Texas was originally powered largely by renewable fuels: water, wind, and biomass. But those inefficient means of energy production were quickly replaced by more efficient coal and kerosene, and later by gasoline, aviation fuel, natural gas, and nuclear power. All this was made possible by markets which allowed consumers and producers to choose the most efficient way to fuel Texas as America’s leading economic engine.
However, renewable energy generation has made a comeback of late. Not because it has all of a sudden become efficient, but because generators have successfully lobbied federal, state, and local governments to get profits from taxpayers they can’t successfully get from consumers.
- We estimate the total cost to taxpayers and consumers of subsidies going to renewable energy operators in Texas from 2006 to 2029 to be $36 billion.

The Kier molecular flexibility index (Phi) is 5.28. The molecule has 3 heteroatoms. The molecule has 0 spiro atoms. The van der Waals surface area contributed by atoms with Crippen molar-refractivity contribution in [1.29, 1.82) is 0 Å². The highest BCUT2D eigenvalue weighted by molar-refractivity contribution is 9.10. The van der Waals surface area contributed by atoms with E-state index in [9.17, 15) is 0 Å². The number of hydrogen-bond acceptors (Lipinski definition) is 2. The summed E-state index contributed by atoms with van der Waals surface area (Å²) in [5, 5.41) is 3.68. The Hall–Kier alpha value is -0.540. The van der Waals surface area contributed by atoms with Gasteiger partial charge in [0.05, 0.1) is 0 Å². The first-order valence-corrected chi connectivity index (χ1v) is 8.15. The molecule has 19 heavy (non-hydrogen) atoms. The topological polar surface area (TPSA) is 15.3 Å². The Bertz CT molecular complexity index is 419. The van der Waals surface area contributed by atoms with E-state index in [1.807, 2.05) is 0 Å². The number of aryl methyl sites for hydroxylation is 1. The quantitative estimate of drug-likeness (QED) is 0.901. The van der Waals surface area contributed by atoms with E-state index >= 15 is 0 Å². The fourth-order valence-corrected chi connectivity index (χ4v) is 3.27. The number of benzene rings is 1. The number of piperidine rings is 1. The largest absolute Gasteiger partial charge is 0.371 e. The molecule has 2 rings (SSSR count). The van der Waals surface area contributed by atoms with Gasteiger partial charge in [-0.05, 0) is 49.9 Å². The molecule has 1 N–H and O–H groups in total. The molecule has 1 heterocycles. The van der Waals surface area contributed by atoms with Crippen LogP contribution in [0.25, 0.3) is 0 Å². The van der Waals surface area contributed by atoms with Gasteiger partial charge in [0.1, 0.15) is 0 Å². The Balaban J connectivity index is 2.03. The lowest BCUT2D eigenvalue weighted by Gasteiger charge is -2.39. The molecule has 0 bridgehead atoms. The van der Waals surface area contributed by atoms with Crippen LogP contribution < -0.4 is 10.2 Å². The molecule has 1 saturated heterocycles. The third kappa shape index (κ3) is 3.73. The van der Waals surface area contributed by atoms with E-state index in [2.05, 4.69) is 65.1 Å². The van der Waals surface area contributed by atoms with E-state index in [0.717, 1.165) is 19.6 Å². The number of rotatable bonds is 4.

- The biggest single subsidy in Texas is the federal Production Tax Credit (PTC) at just over $16 billion dollars through 2029.
- Generators doing business in Texas that have received PTC subsidies include NextEra Energy (leading the way with eligibility for $5.7 billion of tax credits nationally since 2008), EDP Renewables ($1.6 billion), Invenergy ($1.3 billion), NRG Energy ($1.1 billion), E.ON ($1.1 billion), Duke Energy ($938 million), BP ($913 million), EDF Renewables ($622 million), Exelon ($528 million), and Pattern ($500 million).
- Texas state and local subsidies expected to be paid out through 2029 combine to reach almost $18 billion, including the Competitive Renewable Energy Zone transmission lines ($14 billion), 313 property tax abatements ($2.5 billion), grid interconnection costs ($1 billion), and the REC program ($570 million).